DES MOINES, Iowa – A group promoting organic, sustainable farming wants to make it easier for younger people to enter the industry across the state.
The Sustainable Iowa Land Trust, or SILT, announced a new initiative Wednesday allowing current farmers and landowners to donate their property to a land trust aimed at helping younger farmers start a business “without paying an arm and a leg.”
SILT founder, Suzan Erem, says Iowa imports 90 percent of its edible food, and she thinks the state should grow more of its own.
“Meanwhile, our young people want to farm. But volatile land prices, pushed up by development on one side, and commodity corn prices on the other, make it impossible,” she said. “They will give up. They will go away. And I don’t think that’s good for Iowa, and neither do the leaders of SILT.”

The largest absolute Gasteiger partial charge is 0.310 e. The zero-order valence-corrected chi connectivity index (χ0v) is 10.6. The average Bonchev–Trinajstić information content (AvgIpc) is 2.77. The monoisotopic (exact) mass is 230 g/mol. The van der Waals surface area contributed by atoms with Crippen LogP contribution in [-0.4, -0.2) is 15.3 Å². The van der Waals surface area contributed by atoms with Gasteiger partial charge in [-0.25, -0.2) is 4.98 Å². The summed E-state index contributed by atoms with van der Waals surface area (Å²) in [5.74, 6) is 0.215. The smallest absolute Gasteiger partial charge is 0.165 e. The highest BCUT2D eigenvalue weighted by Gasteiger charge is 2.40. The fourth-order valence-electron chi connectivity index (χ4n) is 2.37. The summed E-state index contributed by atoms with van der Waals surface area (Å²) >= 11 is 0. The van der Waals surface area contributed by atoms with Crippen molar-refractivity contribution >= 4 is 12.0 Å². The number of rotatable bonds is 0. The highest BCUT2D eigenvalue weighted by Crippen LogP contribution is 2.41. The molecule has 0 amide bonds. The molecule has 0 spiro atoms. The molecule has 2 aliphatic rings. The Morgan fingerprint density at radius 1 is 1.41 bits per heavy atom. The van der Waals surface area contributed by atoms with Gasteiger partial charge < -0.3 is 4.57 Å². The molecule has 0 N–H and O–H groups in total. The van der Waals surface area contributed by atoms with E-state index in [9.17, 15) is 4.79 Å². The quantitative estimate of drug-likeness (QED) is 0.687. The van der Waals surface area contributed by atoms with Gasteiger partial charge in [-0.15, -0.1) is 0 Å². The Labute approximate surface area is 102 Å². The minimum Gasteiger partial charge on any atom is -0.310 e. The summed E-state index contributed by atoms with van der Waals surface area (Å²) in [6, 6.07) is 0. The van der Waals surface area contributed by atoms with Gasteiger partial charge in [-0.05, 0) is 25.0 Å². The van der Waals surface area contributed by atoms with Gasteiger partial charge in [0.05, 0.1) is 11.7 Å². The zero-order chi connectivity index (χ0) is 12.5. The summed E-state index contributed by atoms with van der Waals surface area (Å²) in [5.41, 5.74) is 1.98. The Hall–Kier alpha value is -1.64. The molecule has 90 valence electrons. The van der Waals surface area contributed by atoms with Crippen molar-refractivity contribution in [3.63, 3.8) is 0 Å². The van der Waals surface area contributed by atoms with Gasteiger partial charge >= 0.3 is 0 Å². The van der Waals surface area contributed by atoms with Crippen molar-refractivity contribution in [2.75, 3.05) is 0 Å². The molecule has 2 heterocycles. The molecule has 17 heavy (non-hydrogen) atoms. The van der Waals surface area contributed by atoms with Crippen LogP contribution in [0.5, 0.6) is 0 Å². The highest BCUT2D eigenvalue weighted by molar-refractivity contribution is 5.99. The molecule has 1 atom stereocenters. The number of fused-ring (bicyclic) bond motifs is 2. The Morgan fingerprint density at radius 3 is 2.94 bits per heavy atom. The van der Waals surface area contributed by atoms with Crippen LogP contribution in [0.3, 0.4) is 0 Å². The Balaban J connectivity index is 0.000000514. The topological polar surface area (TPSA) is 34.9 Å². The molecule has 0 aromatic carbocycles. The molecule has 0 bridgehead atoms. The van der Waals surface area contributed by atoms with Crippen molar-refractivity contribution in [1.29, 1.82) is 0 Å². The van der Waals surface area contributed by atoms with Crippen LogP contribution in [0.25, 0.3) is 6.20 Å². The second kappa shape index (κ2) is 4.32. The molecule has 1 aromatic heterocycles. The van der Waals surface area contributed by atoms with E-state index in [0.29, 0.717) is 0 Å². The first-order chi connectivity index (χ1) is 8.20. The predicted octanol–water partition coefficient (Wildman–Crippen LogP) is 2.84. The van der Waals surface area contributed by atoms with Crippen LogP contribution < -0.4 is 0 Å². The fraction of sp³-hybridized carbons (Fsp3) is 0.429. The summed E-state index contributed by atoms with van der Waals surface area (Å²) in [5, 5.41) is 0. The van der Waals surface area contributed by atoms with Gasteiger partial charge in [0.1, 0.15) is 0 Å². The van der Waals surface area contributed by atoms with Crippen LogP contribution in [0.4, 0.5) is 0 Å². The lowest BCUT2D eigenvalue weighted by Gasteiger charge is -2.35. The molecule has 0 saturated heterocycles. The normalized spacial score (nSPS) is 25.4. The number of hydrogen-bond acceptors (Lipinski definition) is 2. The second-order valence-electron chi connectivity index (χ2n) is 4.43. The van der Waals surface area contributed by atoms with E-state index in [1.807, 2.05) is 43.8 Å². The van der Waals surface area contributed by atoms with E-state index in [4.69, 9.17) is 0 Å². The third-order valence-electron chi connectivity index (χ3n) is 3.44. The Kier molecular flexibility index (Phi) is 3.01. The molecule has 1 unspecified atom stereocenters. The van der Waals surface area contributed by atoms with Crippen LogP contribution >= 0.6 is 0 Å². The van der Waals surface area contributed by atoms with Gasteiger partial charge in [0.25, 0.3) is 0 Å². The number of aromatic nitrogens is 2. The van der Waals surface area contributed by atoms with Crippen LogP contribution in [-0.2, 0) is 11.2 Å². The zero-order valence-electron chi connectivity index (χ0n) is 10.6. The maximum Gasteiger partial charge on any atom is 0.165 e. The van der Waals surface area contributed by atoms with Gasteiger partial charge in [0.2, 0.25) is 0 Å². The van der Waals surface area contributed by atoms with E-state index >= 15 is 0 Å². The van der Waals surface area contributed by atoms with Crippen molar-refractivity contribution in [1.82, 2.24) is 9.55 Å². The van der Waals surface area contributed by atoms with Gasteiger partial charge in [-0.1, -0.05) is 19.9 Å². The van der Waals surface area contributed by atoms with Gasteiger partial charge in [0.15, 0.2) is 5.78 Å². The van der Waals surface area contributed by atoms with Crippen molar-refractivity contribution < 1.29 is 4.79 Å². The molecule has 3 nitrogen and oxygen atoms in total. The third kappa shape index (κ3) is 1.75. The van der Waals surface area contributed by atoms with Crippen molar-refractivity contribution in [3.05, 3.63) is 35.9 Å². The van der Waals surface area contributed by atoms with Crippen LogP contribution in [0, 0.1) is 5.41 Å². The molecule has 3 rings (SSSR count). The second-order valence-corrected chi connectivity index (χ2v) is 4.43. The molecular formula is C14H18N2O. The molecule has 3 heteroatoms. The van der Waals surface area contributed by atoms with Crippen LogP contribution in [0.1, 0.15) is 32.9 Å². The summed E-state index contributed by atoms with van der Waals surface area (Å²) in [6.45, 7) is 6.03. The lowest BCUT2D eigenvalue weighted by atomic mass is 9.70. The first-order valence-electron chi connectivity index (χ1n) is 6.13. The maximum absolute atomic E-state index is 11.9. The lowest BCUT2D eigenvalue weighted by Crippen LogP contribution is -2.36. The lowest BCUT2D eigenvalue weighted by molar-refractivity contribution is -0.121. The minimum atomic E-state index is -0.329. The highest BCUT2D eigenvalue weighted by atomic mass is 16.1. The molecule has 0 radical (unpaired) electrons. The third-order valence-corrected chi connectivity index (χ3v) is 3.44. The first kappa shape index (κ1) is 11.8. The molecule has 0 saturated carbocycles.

Wednesday, SILT called on Iowa farmers who don’t have a long-term plan for their land once they retire to donate that land to the SILT land trust. SILT will own the land, but bring young farmers onto it to start their own businesses. While the farmers won’t have to share any profits with SILT, they will have to abide by whatever agreements were made about the usage of the land when it came under SILT ownership (for instance, a stipulation that no GMO-crops be produced on the land.)
In addition to any donated land SILT gets from farmers, the organization also received a $20,000 interest-free loan from Slow Money National Gathering to begin adding farms to its conservation initiative.